Download
mentoring graduate and undergraduate students n.
Skip this Video
Loading SlideShow in 5 Seconds..
Mentoring Graduate and Undergraduate Students PowerPoint Presentation
Download Presentation
Mentoring Graduate and Undergraduate Students

Mentoring Graduate and Undergraduate Students

133 Views Download Presentation
Download Presentation

Mentoring Graduate and Undergraduate Students

- - - - - - - - - - - - - - - - - - - - - - - - - - - E N D - - - - - - - - - - - - - - - - - - - - - - - - - - -
Presentation Transcript

  1. Mentoring Graduate and Undergraduate Students Larissa R. Brunner Huber, Ph.D. Associate Professor Department of Public Health Sciences

  2. Background • Syracuse University • BA Anthropology, minor Mathematics • University of Massachusetts • MS Epidemiology • Emory University • Ph.D. Epidemiology

  3. How was I mentored? • Syracuse University • Mathematics Professor • TA experience • University of Massachusetts • Epidemiology professor • Operations Manager • Emory University • Epidemiology professor • “Academic” writing

  4. What did I learn from my mentors? • Grading papers • Interacting with students • Interacting with healthcare professionals • Planning a study • Preparing manuscripts • Writing “academically” • Dealing with difficult people

  5. Coming to UNC Charlotte • Small department • Many more students than faculty members • Undergraduates!

  6. Independent studies • What may not work • Agreeing to do independent studies for students you’ve never had in class • Independent study based on solely on student’s interest • Independent study with no concrete end product

  7. Independent studies • What does work • Find a topic that you AND the student are interested in • Be firm about the end product

  8. Success stories with independent studies • Jennifer Ersek • NC PRAMS data • Physical activity and post-partum depressive symptoms • Publication in JOGNN

  9. Success stories with independent studies • Views and Intentions towards Pregnancy Study • Approached by 2 undergraduates, 6 graduate students • Learned how to plan a study, collect data • Resulted in pilot data, publication, 2 thesis topics for involved students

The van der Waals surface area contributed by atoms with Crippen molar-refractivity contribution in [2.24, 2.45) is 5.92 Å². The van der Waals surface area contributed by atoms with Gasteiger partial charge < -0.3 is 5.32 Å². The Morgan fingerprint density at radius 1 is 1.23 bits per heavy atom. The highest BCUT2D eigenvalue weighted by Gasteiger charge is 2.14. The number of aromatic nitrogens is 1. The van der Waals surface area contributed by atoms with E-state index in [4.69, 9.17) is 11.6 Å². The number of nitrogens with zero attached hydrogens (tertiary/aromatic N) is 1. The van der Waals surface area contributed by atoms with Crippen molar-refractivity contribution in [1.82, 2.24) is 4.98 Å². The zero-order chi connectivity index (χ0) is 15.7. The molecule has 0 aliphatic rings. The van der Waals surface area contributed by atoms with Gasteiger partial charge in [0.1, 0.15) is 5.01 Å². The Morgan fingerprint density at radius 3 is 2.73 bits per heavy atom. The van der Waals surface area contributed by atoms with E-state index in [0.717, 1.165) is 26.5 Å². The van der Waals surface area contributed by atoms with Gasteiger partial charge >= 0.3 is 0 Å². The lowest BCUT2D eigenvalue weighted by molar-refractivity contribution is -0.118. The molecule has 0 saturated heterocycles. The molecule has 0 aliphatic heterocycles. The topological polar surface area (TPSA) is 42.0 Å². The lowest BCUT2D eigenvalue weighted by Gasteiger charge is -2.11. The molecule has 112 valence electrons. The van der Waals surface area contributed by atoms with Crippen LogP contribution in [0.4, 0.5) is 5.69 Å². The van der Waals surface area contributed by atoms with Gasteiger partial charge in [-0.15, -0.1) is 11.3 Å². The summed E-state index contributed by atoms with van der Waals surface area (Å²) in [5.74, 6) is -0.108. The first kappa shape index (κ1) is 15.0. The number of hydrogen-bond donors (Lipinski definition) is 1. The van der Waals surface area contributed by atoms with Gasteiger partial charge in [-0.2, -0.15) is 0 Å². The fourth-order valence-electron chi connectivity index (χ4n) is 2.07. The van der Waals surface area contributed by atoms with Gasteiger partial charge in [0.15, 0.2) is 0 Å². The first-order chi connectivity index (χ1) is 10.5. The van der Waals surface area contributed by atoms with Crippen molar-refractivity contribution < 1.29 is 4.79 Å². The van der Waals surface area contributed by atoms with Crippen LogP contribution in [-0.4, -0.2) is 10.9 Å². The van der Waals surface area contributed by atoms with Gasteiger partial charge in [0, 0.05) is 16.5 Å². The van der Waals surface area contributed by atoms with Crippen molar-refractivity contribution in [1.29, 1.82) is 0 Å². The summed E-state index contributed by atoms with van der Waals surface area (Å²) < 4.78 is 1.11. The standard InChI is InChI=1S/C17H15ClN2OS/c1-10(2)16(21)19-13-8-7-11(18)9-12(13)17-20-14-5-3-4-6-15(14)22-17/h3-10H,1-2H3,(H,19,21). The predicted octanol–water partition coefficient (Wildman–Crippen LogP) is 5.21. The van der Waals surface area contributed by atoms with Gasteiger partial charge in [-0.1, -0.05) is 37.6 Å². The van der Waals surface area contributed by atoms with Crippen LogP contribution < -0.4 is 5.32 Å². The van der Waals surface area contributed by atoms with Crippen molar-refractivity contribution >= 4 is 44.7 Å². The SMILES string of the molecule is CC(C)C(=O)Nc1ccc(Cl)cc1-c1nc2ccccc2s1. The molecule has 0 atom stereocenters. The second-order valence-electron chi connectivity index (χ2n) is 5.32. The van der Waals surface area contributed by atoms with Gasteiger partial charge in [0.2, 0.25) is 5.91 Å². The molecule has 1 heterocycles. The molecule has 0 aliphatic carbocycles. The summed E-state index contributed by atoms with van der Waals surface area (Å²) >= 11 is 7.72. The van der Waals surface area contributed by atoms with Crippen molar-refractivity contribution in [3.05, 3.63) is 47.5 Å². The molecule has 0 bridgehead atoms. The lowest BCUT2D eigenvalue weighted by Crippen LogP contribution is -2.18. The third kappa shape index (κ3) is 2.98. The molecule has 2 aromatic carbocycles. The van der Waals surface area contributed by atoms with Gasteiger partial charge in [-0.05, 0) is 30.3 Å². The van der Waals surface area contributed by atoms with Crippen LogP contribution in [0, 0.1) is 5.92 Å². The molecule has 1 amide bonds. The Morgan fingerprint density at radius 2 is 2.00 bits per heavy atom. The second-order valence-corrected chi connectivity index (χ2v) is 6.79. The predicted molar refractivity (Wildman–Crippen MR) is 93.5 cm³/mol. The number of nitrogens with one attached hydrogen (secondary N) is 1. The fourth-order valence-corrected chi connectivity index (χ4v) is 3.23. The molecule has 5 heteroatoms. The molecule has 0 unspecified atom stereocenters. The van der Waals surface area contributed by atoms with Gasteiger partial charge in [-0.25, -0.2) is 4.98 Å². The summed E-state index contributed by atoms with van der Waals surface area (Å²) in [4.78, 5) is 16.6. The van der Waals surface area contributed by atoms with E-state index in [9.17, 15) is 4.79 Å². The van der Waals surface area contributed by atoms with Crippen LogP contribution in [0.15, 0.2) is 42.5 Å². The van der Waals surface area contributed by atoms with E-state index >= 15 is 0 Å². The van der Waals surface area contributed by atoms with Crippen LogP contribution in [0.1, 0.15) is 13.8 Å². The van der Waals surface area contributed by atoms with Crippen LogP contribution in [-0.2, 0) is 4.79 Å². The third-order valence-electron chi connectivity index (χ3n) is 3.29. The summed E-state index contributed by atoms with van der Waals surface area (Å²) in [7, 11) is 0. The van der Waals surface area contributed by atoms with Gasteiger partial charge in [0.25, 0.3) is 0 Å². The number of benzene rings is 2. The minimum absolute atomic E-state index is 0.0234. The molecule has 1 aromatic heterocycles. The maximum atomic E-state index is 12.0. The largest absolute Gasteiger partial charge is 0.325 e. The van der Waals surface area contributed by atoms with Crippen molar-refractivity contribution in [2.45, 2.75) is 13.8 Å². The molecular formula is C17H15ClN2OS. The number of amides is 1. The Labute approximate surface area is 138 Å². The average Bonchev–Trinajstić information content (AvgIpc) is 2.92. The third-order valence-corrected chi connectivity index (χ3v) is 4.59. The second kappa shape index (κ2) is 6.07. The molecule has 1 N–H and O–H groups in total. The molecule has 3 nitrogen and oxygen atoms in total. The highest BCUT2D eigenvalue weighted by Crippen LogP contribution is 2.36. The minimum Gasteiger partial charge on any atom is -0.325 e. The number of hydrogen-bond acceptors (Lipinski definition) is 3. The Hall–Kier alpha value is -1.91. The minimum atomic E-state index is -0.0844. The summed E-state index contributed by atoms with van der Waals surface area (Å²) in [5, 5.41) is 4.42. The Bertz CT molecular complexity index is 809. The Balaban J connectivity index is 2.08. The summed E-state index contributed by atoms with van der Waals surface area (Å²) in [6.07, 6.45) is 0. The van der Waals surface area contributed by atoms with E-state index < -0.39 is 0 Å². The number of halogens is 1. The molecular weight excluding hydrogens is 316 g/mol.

10. Chairing thesis committees • What may not work • Saying “yes” to everyone • Not being involved in development of objective, hypotheses • Not being actively involved in analysis, writing

  11. Chairing thesis committees • What does work • Be choosey! • Have specific deadlines, be firm and realistic about them • More work upfront means less work later

  12. Success stories with thesis committees • Chantel Martin • NHANES data • Micronutrients and development of uterine fibroids • “Best Paper” awards, publication in JWH • Jordan Lyerly • NHANES data • Breakfast skipping and physical activity • “Best Paper” awards, publication in PHN • Lauren Graham • NC PRAMS data • BMI, weight gain and C-sections • Revise/resubmit in Birth: Issues in Perinatal Care

  13. Some thoughts about mentoring junior faculty • Little things can make a big difference • Offering to read a manuscript, reappointment materials • Sharing thoughts about teaching, teaching observations • Don’t necessarily need to be “senior” to make a difference

  14. Mentoring: Lessons learned • Be choosey! • It’s okay to say “no”! • You can’t say “yes” to everyone • Need to know your limits • But give them guidance as to who to approach • It’s okay to be “greedy”! • It is not wrong to want an end product that benefits the student AND you

  15. Mentoring: Lessons learned • Be respectful, encouraging, helpful • Many times you hear they aren’t getting advising they need • Remember they are students and need guidance • They don’t know everything! • Tap into what they are passionate about, but know your limits • Pass on your knowledge • They want to learn, many look up to you • It is okay to be friendly with your students • Barriers are good, but it is okay for your students to see you as a real person • Stay in touch with your former students